|New York Times|
|Why aren’t Hollywood films more diverse?|
|Here’s one theory, uncovered in an email from an unnamed producer that was part of a release of hacked documents. The individual was debating the merits of casting Denzel Washington as the lead in The Equalizer. “I believe that the international motion-picture audience is racist – in general, pictures with an African-American lead don’t play well overseas…” it began. Roberto Pedace, a professor at Scripps University tested the thesis that studios were making casting decisions based on these financial concerns, given that international revenue accounts for more than twice of that coming from domestic receipts. His team analyzed some 150 top-grossing films from 2005 to 2012. “There’s significant evidence that a film cast’s racial diversity negatively affects international box office performance,” he says. Click through for methodology and charts and graphs.|
|Losing Phillip Seymour Hoffman|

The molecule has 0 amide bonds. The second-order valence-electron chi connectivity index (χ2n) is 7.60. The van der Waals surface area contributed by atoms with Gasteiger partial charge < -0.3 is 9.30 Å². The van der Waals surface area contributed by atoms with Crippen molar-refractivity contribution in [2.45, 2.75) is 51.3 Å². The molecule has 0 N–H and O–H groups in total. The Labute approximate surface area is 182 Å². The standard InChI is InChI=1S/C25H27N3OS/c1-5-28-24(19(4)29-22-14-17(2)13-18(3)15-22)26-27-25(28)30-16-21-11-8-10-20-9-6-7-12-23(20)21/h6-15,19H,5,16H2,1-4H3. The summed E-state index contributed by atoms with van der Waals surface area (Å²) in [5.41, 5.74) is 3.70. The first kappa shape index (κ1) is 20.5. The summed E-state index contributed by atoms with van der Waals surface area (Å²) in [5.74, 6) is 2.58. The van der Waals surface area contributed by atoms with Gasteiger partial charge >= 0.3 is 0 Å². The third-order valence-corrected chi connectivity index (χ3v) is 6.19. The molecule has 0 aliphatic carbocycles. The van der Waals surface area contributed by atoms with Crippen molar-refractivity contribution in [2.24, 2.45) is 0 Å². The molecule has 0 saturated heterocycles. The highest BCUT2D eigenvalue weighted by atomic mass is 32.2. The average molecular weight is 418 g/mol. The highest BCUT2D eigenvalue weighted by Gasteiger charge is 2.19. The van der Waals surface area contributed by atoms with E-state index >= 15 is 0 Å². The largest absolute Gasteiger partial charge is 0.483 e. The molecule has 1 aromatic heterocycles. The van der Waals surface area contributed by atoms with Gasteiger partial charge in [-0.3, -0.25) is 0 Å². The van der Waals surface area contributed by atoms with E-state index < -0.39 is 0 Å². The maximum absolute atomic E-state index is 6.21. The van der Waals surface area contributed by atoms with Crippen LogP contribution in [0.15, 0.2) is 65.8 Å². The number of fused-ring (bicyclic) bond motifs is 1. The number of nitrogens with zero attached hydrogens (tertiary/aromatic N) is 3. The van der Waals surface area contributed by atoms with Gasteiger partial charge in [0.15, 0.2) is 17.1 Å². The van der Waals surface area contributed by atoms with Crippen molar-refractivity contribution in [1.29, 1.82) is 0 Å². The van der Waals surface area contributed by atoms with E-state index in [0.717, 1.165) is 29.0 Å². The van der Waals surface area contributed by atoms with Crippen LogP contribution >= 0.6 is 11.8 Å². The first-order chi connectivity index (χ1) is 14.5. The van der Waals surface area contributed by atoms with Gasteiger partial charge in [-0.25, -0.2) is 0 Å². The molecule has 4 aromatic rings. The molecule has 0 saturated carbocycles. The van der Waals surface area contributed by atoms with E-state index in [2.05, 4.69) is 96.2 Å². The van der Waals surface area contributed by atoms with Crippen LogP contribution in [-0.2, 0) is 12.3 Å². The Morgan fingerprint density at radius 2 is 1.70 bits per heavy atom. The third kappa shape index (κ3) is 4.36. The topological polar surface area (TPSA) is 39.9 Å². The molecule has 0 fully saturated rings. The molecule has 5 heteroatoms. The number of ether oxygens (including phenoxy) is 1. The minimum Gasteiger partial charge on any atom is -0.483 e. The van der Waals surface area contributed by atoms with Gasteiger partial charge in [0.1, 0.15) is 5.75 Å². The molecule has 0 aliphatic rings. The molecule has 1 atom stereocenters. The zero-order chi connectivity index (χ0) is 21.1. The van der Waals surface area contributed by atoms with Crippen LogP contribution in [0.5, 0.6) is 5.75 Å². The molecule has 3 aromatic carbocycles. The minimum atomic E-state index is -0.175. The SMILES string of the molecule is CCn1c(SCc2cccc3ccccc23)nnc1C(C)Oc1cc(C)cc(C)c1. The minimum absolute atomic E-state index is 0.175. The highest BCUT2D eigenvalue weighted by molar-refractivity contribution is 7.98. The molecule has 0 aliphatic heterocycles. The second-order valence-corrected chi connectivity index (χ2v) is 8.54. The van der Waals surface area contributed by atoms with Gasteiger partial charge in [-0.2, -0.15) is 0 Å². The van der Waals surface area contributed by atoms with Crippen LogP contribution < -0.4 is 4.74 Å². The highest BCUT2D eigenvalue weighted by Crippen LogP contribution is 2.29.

|If you have ever loved or been close an addict, then you will find truth and solace in this remarkable first-person account from Mimi O’Donnell, partner to Philip Seymour Hoffman and mother to their three children. Theirs was a deep and abiding love, enabled in part by two decades of his sobriety. It is impossible not to hope for a different ending, as she shares their tender courtship, life with their three kids, and how grateful they were for their marvelous lives. Although she cannot fully explain why it all went so bad, but she has reached some sort of fragile peace. “Twelve-step literature describes addiction as ‘cunning, baffling, and powerful.’ It is all three,” she says, of the force that took Hoffman away from the life he loved. “And Phil was an addict, though at the time I didn’t fully understand that addiction is always lurking just below the surface, looking for a moment of weakness to come roaring back to life.”|